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Drug Metab Dispos. 2006 Aug;34(8):1367-75. Epub 2006 May 12.

Species differences in metabolism and pharmacokinetics of a sphingosine-1-phosphate receptor agonist in rats and dogs: formation of a unique glutathione adduct in the rat.

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Drug Metabolism, Merck Research Laboratories, Sumneytown Pike, P.O. Box 4, PA 19486, USA.


The pharmacokinetics and metabolism of 1-(4-((4-phenyl-5-trifluoromethyl-2-thienyl)methoxy)benzyl)azetidine-3-carboxylic acid (MRL-A), a selective agonist for the sphingosine-1-phosphate 1 (S1P1) receptor, were investigated in rats and dogs. In both species, more than 50% of the dose was excreted in bile. Specific to the rat, and observed in bile, were a taurine conjugate of MRL-A and a glucuronide conjugate of an azetidine lactam metabolite. In dogs, a smaller portion of the dose (54% of administered dose) was excreted intact in bile, and the major metabolites detected were an azetidine N-oxide of MRL-A and an acylglucuronide of an N-dealkylation product. This latter metabolite was also observed in rat bile. Stereoselective formation of the N-oxide isomer was observed in dogs, whereas the rat produced comparable amounts of both isomers. The formation of a unique glutathione adduct was observed in rat bile, which was proposed to occur via N-dealkylation, followed by reduction of the putative aldehyde product to form the alcohol, and dehydration of the alcohol to generate a reactive quinone methide intermediate. Incubation of a synthetic standard of this alcohol in rat microsomes fortified with reduced glutathione or rat hepatocytes resulted in formation of this unique glutathione adduct.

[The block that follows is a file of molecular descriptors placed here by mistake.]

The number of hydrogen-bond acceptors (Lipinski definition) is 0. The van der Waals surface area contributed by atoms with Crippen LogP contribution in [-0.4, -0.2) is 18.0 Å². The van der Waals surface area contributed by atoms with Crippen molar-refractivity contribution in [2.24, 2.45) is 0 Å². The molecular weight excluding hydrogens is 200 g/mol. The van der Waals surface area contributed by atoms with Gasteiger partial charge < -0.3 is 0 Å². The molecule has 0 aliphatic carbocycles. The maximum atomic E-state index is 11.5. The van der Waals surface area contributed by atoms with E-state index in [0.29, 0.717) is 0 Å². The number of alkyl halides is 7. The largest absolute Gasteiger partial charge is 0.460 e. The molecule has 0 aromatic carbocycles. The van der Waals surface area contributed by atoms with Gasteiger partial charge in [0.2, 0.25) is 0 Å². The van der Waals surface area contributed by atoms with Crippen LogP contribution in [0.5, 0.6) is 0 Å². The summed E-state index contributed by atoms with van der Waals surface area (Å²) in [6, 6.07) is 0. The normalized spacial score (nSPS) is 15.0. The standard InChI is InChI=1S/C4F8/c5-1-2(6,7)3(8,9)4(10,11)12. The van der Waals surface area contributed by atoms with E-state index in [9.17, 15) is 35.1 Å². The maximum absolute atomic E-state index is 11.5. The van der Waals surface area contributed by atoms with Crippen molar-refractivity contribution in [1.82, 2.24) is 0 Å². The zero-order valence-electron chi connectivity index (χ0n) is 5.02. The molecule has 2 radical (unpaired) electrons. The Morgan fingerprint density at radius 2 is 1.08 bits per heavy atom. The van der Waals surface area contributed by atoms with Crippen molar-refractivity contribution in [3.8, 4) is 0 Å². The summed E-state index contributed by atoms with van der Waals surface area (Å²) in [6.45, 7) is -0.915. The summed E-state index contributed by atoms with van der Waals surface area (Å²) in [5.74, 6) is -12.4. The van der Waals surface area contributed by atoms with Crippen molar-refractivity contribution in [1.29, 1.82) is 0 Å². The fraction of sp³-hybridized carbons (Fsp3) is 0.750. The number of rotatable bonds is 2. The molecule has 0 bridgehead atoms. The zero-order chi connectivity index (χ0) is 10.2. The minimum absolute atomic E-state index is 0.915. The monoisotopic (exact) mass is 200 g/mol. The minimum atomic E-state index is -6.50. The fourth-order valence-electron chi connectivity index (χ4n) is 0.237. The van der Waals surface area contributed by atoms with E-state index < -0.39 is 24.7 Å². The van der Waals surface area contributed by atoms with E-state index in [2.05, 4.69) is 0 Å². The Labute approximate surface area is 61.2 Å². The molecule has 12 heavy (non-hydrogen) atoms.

[Indexed for MEDLINE]

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